The man and his dog came closer and closer. I could see Roxy starting to pant. Deciding it was a good idea that she play freely, I naively took her leash off. I briefed the Significant Other on how he should intercept our little Miss the second she showed any sign of returning to her wicked ways.

Roxy avidly greeted her new friend with a wag of her tail. However, he didn’t seem too interested in her comely appearance. Roxy, not one to admit defeat, danced around him enthusiastically. Yet, this wasn’t enough to illicit a response from the other canine.

Roxy did not give up. She barked, wagged her tail even faster, lifted a paw in greeting, and even tried to kiss him. Nada. Zilch. Nix. Our new furry friend seemed oblivious to little Roxy’s charms.

I turned to grab my camera but stopped midway when I heard an ominous growl. In less than 2.1 seconds, the transformation was complete. Roxy, teeth barred and claws at the ready, had metamorphosed into mini Cujo.

The man, in shock at what he was witnessing, tried to pull his dog away. Roxy wouldn’t have it. She circled both of them like a turbulent tornado intent on destroying whatever lay in its path.

The Significant Other, completely taken aback by Roxy’s reaction, stood rooted to the spot even while I screamed at him to take action. By this time, the old man spun around in circles and the small dog flew through the air like a super hero.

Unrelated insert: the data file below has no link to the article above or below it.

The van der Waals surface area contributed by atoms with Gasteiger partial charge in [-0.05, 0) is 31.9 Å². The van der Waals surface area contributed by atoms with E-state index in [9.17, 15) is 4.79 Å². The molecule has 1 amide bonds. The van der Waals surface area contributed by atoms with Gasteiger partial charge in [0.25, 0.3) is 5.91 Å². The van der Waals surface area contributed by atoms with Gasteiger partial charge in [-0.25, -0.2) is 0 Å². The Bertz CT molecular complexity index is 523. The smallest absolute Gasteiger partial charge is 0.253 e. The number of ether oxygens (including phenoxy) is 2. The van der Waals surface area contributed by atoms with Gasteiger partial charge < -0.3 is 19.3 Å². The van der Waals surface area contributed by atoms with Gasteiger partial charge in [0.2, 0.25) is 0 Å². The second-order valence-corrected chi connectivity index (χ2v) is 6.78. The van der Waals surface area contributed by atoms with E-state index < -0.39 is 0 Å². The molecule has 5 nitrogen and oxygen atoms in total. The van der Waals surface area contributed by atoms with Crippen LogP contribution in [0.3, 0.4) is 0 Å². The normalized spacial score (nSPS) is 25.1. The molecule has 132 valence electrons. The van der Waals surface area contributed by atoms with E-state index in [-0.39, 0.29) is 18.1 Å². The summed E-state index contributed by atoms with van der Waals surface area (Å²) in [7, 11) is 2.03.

Roxy, intent on leaving no prisoners behind, circled voraciously. And then, the worst imaginable thing happened–the little dog got loose. He ran toward the cemetery which lay a hundred yards in front of us. Roxy took off in pursuit and the old man followed.

In the meantime, the Significant Other remained frozen in the same spot. Fortunately, my piercing screams brought him out of his catatonic state and allowed him to join the mad race. Horrified, I saw the other dog crawl under a hole in the fence and head into the cemetery. Cursing, panting, and groaning ensued.

A few minutes later, the Significant Other returned with our wayward friend. Roxy averted my gaze as I reprimanded her but then lifted her snout as if to say, “It wasn’t my fault.” My sharp, “Don’t even go there!” indicated I was not pleased with her actions. Just then, the Significant Other returned from helping the man capture his dog.

“Just a quiet, relaxing afternoon in the dog park, you said. I don’t get paid enough to do this job.”

“You don’t get paid at all.”

“And how would you classify the elevated spurts of blood pressure, tachycardia, and shortness of breath?”

“Marginal benefits to living with two colorful butterflies.”

“Don’t you mean, two lethal black widows?”

Chuckling, we turned to leave. We hadn’t taken but a few steps when we saw another dog and his human approaching. The breath caught in our throats.

“This time, you do the running and I do the screaming,” said the Significant Other.

To be continued…

Roxy says, "It was all him."

Roxy says, “It was all him.”

After so much action, there's nothing left to do but rest.

After so much action, there’s nothing left to do but rest.

Roxy admits, "Okay, I may have been partly to blame."

Roxy admits, “Okay, I may have been partly to blame.”